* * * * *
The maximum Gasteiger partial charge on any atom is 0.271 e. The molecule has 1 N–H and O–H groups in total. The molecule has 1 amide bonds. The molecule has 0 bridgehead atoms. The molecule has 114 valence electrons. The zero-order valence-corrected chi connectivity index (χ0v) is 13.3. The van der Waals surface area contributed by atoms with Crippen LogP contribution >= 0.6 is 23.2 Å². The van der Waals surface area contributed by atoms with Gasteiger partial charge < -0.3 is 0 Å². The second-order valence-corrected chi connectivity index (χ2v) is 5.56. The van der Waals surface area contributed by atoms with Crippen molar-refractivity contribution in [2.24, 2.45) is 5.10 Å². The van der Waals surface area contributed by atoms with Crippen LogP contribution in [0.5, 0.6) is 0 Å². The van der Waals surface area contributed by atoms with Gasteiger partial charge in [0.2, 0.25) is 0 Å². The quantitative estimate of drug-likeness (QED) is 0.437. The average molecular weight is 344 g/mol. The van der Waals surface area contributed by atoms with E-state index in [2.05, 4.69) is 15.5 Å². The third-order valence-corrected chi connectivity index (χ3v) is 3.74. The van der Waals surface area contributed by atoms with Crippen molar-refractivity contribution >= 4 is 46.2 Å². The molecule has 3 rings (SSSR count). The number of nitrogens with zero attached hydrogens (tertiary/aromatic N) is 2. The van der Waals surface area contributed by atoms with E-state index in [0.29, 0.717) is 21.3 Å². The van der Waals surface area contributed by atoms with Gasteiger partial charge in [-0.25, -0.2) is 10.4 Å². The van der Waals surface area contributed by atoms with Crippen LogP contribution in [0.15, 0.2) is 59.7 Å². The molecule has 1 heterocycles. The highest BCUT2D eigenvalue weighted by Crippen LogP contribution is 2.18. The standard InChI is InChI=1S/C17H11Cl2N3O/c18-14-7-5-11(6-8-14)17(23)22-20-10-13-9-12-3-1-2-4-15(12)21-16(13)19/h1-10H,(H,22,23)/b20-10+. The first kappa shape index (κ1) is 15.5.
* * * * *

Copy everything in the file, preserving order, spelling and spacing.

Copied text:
The maximum Gasteiger partial charge on any atom is 0.271 e. The molecule has 1 N–H and O–H groups in total. The molecule has 1 amide bonds. The molecule has 0 bridgehead atoms. The molecule has 114 valence electrons. The zero-order valence-corrected chi connectivity index (χ0v) is 13.3. The van der Waals surface area contributed by atoms with Crippen LogP contribution >= 0.6 is 23.2 Å². The van der Waals surface area contributed by atoms with Gasteiger partial charge < -0.3 is 0 Å². The second-order valence-corrected chi connectivity index (χ2v) is 5.56. The van der Waals surface area contributed by atoms with Crippen molar-refractivity contribution in [2.24, 2.45) is 5.10 Å². The van der Waals surface area contributed by atoms with Crippen LogP contribution in [0.5, 0.6) is 0 Å². The van der Waals surface area contributed by atoms with Gasteiger partial charge in [0.2, 0.25) is 0 Å². The quantitative estimate of drug-likeness (QED) is 0.437. The average molecular weight is 344 g/mol. The van der Waals surface area contributed by atoms with E-state index in [2.05, 4.69) is 15.5 Å². The third-order valence-corrected chi connectivity index (χ3v) is 3.74. The van der Waals surface area contributed by atoms with Crippen molar-refractivity contribution >= 4 is 46.2 Å². The molecule has 3 rings (SSSR count). The number of nitrogens with zero attached hydrogens (tertiary/aromatic N) is 2. The van der Waals surface area contributed by atoms with E-state index in [0.29, 0.717) is 21.3 Å². The van der Waals surface area contributed by atoms with Gasteiger partial charge in [-0.25, -0.2) is 10.4 Å². The van der Waals surface area contributed by atoms with Crippen LogP contribution in [0.15, 0.2) is 59.7 Å². The molecule has 1 heterocycles. The highest BCUT2D eigenvalue weighted by Crippen LogP contribution is 2.18. The standard InChI is InChI=1S/C17H11Cl2N3O/c18-14-7-5-11(6-8-14)17(23)22-20-10-13-9-12-3-1-2-4-15(12)21-16(13)19/h1-10H,(H,22,23)/b20-10+. The first kappa shape index (κ1) is 15.5.